Mises Daily Articles
The Peculiar and Unique Position of Economics
[Day 4 of Robert Wenzel's 30-day reading list that will lead you to become a knowledgeable libertarian, this article is excerpted from Human Action (1949), chapter 37, "The Nondescript Character of Economics." An MP3 audio file of this chapter, narrated by Jeff Riggenbach, is available for download.]
The Singularity of Economics
What assigns economics its peculiar and unique position in the orbit both of pure knowledge and of the practical utilization of knowledge is the fact that its particular theorems are not open to any verification or falsification on the ground of experience. Of course, a measure suggested by sound economic reasoning results in producing the effects aimed at, and a measure suggested by faulty economic reasoning fails to produce the ends sought. But such experience is always still historical experience, i.e., the experience of complex phenomena. It can never, as has been pointed out, prove or disprove any particular theorem. The application of spurious economic theorems results in undesired consequences. But these effects never have that undisputable power of conviction which the experimental facts in the field of the natural sciences provide. The ultimate yardstick of an economic theorem's correctness or incorrectness is solely reason unaided by experience.
The ominous import of this state of affairs is that it prevents the naïve mind from recognizing the reality of the things economics deals with. "Real" is, in the eyes of man, all that he cannot alter and to whose existence he must adjust his actions if he wants to attain his ends. The cognizance of reality is a sad experience. It teaches the limits on the satisfaction of one's wishes. Only reluctantly does man resign himself to the insight that there are things, viz., the whole complex of all causal relations between events, which wishful thinking cannot alter. Yet sense experience speaks an easily perceptible language. There is no use arguing about experiments. The reality of experimentally established facts cannot be contested.
But in the field of praxeological knowledge neither success nor failure speaks a distinct language audible to everybody. The experience derived exclusively from complex phenomena does not bar escape into interpretations based on wishful thinking. The naïve man's propensity to ascribe omnipotence to his thoughts, however confused and contradictory, is never manifestly and unambiguously falsified by experience. The economist can never refute the economic cranks and quacks in the way in which the doctor refutes the medicine man and the charlatan. History speaks only to those people who know how to interpret it on the ground of correct theories.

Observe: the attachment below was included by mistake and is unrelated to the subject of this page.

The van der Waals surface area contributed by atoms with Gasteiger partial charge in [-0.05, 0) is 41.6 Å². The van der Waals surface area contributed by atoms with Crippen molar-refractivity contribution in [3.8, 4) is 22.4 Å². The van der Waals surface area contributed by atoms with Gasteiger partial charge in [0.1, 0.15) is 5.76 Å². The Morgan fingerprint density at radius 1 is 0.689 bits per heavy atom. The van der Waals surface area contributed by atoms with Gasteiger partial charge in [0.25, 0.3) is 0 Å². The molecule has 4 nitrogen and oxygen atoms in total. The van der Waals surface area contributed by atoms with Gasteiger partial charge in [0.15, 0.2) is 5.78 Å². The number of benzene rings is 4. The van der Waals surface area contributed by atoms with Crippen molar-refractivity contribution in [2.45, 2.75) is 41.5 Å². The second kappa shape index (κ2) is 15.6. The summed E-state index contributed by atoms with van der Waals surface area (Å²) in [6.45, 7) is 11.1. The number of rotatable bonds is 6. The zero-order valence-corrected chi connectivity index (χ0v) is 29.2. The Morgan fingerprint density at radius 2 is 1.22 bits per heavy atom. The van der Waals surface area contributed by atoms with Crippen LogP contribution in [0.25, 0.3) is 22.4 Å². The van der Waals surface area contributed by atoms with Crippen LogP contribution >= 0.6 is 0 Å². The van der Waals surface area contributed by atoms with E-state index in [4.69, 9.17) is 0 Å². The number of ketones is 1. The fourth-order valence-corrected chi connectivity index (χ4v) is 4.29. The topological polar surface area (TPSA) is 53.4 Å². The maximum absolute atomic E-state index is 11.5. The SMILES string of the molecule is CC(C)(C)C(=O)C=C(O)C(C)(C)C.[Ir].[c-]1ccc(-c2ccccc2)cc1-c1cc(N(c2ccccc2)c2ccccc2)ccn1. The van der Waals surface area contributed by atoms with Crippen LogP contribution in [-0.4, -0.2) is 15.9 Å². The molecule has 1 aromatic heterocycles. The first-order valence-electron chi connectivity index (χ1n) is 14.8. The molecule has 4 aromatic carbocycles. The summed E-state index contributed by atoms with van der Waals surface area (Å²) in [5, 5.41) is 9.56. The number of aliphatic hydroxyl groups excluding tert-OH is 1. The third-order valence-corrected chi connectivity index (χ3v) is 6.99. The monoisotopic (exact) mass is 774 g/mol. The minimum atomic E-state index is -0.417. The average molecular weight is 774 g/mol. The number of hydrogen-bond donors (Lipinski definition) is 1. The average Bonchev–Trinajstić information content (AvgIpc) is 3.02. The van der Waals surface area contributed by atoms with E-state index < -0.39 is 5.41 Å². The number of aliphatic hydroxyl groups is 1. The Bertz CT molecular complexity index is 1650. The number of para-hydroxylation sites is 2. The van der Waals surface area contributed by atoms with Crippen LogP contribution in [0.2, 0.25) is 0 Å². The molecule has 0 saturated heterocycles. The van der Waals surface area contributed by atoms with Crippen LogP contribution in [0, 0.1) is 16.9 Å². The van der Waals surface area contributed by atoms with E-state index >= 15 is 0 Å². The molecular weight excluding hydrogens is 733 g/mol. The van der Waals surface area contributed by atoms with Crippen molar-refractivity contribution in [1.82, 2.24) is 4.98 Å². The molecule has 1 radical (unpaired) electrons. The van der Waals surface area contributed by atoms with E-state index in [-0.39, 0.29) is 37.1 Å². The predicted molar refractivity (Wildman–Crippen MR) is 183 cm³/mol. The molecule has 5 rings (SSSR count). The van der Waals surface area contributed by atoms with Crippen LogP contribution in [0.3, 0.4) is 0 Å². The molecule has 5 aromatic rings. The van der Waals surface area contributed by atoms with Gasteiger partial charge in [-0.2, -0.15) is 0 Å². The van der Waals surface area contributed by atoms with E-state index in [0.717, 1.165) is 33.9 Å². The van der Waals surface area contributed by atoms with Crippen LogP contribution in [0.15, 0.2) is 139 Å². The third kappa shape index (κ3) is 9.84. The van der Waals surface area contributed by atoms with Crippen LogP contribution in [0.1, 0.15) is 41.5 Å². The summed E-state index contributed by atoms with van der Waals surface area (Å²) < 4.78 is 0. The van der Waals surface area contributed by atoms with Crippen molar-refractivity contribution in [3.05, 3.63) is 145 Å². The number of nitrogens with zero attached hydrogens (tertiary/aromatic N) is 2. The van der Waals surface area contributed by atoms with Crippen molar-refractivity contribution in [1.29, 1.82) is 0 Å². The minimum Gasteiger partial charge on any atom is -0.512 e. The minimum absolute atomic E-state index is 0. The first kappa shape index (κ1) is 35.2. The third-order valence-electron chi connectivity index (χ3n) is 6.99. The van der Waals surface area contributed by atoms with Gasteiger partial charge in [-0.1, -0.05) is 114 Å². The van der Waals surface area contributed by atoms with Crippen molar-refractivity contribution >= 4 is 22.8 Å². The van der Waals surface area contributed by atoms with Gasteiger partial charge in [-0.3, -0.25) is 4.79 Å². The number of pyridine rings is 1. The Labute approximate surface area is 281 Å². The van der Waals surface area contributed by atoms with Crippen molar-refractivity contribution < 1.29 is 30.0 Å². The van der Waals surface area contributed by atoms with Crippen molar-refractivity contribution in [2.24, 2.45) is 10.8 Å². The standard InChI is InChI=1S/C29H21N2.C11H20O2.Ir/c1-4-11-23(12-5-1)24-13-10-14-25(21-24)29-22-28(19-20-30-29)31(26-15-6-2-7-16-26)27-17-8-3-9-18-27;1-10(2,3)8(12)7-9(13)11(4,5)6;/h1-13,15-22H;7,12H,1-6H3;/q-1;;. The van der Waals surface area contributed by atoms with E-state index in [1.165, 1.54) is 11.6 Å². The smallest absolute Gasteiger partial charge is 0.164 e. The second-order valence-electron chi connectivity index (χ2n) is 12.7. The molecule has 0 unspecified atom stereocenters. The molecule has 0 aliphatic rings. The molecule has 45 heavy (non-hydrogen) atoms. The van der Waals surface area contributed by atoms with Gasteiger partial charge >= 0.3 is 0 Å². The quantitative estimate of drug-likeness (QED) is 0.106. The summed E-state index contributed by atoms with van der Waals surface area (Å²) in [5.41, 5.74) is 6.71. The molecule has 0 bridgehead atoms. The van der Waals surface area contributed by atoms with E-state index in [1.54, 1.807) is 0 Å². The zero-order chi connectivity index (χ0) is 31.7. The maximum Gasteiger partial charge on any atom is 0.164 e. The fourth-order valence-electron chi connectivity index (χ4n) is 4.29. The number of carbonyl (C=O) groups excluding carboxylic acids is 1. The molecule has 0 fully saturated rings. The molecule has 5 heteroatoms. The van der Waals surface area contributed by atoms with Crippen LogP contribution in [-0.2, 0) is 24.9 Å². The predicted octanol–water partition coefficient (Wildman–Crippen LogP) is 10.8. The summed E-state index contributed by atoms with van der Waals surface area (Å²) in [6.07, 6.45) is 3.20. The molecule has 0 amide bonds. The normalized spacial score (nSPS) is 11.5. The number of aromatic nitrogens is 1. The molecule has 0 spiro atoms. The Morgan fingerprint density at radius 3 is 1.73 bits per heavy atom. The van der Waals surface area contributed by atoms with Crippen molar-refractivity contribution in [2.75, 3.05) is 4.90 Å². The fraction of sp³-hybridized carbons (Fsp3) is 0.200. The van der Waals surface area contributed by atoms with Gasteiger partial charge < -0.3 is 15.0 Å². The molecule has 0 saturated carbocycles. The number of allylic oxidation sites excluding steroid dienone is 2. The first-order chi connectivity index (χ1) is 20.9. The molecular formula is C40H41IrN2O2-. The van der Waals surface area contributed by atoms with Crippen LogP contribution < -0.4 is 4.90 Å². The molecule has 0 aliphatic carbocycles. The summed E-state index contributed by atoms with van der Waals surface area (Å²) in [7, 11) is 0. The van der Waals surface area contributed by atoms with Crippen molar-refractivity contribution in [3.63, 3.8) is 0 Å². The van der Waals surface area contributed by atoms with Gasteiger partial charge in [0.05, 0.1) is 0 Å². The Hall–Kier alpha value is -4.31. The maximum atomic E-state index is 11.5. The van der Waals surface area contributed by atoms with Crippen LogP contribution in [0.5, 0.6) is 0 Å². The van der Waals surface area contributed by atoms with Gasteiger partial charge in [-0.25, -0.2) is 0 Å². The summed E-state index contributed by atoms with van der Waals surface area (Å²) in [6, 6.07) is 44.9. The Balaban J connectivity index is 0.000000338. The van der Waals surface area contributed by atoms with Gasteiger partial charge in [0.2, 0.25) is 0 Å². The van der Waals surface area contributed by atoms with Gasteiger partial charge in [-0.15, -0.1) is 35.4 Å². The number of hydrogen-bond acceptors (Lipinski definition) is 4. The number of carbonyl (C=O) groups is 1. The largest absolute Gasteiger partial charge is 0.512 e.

Economics and Public Opinion
The significance of this fundamental epistemological difference becomes clear if we realize that the practical utilization of the teachings of economics presupposes their endorsement by public opinion. In the market economy the realization of technological innovations does not require anything more than the cognizance of their reasonableness by one or a few enlightened spirits. No dullness and clumsiness on the part of the masses can stop the pioneers of improvement. There is no need for them to win the approval of inert people beforehand. They are free to embark upon their projects even if everyone else laughs at them. Later, when the new, better, and cheaper products appear on the market, these scoffers will scramble for them. However dull a man may be, he knows how to tell the difference between a cheaper shoe and a more expensive one, and to appreciate the usefulness of new products.
But it is different in the field of social organization and economic policies. Here the best theories are useless if not supported by public opinion. They cannot work if not accepted by a majority of the people. Whatever the system of government may be, there cannot be any question of ruling a nation lastingly on the ground of doctrines at variance with public opinion. In the end the philosophy of the majority prevails. In the long run there cannot be any such thing as an unpopular system of government. The difference between democracy and despotism does not affect the final outcome. It refers only to the method by which the adjustment of the system of government to the ideology held by public opinion is brought about. Unpopular autocrats can only be dethroned by revolutionary upheavals, while unpopular democratic rulers are peacefully ousted in the next election.
The supremacy of public opinion determines not only the singular role that economics occupies in the complex of thought and knowledge. It determines the whole process of human history.
The customary discussions concerning the role the individual plays in history miss the point. Everything that is thought, done and accomplished is a performance of individuals. New ideas and innovations are always an achievement of uncommon men. But these great men cannot succeed in adjusting social conditions to their plans if they do not convince public opinion.
The flowering of human society depends on two factors: the intellectual power of outstanding men to conceive sound social and economic theories, and the ability of these or other men to make these ideologies palatable to the majority.